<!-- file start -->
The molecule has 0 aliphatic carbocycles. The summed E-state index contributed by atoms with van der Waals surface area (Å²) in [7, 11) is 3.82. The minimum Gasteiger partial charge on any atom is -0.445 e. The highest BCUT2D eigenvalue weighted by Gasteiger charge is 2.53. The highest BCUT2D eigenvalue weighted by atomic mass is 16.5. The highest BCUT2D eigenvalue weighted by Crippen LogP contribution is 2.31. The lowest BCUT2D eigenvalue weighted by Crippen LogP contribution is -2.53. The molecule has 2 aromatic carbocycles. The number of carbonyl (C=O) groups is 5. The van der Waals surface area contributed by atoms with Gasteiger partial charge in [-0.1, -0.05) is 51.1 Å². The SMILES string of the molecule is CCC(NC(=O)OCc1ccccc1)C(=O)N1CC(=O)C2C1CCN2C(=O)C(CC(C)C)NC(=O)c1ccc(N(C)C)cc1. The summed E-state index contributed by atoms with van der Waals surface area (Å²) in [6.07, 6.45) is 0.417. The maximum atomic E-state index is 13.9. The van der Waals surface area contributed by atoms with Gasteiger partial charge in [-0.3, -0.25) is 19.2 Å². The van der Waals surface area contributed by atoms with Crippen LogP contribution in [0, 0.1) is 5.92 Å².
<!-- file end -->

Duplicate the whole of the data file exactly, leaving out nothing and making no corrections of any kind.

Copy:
The molecule has 0 aliphatic carbocycles. The summed E-state index contributed by atoms with van der Waals surface area (Å²) in [7, 11) is 3.82. The minimum Gasteiger partial charge on any atom is -0.445 e. The highest BCUT2D eigenvalue weighted by Gasteiger charge is 2.53. The highest BCUT2D eigenvalue weighted by atomic mass is 16.5. The highest BCUT2D eigenvalue weighted by Crippen LogP contribution is 2.31. The lowest BCUT2D eigenvalue weighted by Crippen LogP contribution is -2.53. The molecule has 2 aromatic carbocycles. The number of carbonyl (C=O) groups is 5. The van der Waals surface area contributed by atoms with Gasteiger partial charge in [-0.1, -0.05) is 51.1 Å². The SMILES string of the molecule is CCC(NC(=O)OCc1ccccc1)C(=O)N1CC(=O)C2C1CCN2C(=O)C(CC(C)C)NC(=O)c1ccc(N(C)C)cc1. The summed E-state index contributed by atoms with van der Waals surface area (Å²) in [6.07, 6.45) is 0.417. The maximum atomic E-state index is 13.9. The van der Waals surface area contributed by atoms with Gasteiger partial charge in [-0.3, -0.25) is 19.2 Å². The van der Waals surface area contributed by atoms with Crippen LogP contribution in [0, 0.1) is 5.92 Å².